Katsav won't ink David's Tomb deal next week

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November 9, 2005 23:10
3 minute read.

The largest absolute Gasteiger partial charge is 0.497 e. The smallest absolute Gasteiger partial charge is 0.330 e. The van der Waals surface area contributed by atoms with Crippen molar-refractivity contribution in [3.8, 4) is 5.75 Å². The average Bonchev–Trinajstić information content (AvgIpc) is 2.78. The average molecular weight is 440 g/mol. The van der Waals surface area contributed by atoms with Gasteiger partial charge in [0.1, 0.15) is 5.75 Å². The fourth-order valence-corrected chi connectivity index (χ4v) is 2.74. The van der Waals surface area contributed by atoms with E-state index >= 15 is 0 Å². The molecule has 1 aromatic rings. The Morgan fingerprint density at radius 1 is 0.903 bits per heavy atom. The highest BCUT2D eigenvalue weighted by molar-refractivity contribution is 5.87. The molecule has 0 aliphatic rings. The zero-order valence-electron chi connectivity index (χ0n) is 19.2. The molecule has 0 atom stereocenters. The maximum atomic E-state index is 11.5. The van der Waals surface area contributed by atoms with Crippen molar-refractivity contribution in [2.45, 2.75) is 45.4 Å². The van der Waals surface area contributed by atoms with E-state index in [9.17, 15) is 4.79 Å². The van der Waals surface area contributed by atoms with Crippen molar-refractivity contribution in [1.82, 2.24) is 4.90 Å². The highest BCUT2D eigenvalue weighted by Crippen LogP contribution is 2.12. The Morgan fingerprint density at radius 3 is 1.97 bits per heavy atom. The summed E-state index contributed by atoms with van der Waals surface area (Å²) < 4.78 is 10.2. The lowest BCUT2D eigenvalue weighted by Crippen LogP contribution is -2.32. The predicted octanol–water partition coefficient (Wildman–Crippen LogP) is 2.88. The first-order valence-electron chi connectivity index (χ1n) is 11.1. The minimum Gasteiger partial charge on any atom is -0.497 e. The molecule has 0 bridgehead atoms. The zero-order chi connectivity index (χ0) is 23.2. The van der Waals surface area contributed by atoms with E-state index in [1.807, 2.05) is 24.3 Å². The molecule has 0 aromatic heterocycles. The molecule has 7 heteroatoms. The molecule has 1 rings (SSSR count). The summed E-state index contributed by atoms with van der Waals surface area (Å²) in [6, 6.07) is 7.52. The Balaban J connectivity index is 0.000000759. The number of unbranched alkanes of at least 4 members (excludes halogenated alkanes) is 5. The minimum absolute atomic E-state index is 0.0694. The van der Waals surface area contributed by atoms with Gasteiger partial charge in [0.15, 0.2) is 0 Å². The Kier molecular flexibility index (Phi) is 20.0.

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Beit Hanassi has issued a statement categorically denying that President Moshe Katsav will sign a land transfer agreement with Pope Benedict XVI when they meet on November 17 giving the Church control over the room of the Last Supper. The reports, which have appeared in various media outlets in the world and raised a storm among Jewish bloggers on the Internet, claimed that in return the Vatican would cede to Spain's Jewish community the site of what was once an ancient synagogue in Toledo. The reports allegedly emanated from the Vatican. When Cardinal Walter Kasper, President of the Pontifical Council of Religious Relations with the Jews, came to Israel last week to participate in 40th anniversary celebrations of Nostra Aetate, The Jerusalem Post asked him whether there would be a signing ceremony. While he did not conceal that he would welcome such a development Kasper said that no document would be signed. Katsav said that he had read reports, but knew nothing of the matter. The Post published the denial, the report of which was picked up by other publications. However, the rumors and media reports to the contrary persisted. Avi Granot, the president's political adviser, was asked this week whether there was any change of plan. Granot stated bluntly that Katsav would not be signing any document in the Vatican next week. As the date for the presidential visit to Rome looms, Granot has found himself the target of increasing media inquiries. This time, instead of giving verbal assurances that there would be no handover at this stage, Granot chose to clarify the issue in writing. "There is no foundation for the rumors; there is no agreement and there was no discussion about an agreement," he declared in the written statement. There may not have been discussion between the President's office and the Vatican, but there has been an ongoing dispute between the Catholic Church and the State of Israel over the legal status of Catholic institutions in the Holy Land. The Church may have assumed that sufficient progress had been made in efforts to resolve the dispute to let it be known that it was gaining control of the room of the Last Supper which is located in David's Tomb on Mount Zion. At this stage, Israel is not prepared to relinquish a site that has such enormous historic and religious significance for Jews as well as Christians. In fact the site also houses a yeshiva which would have to be evacuated if control was ceded to the Church.

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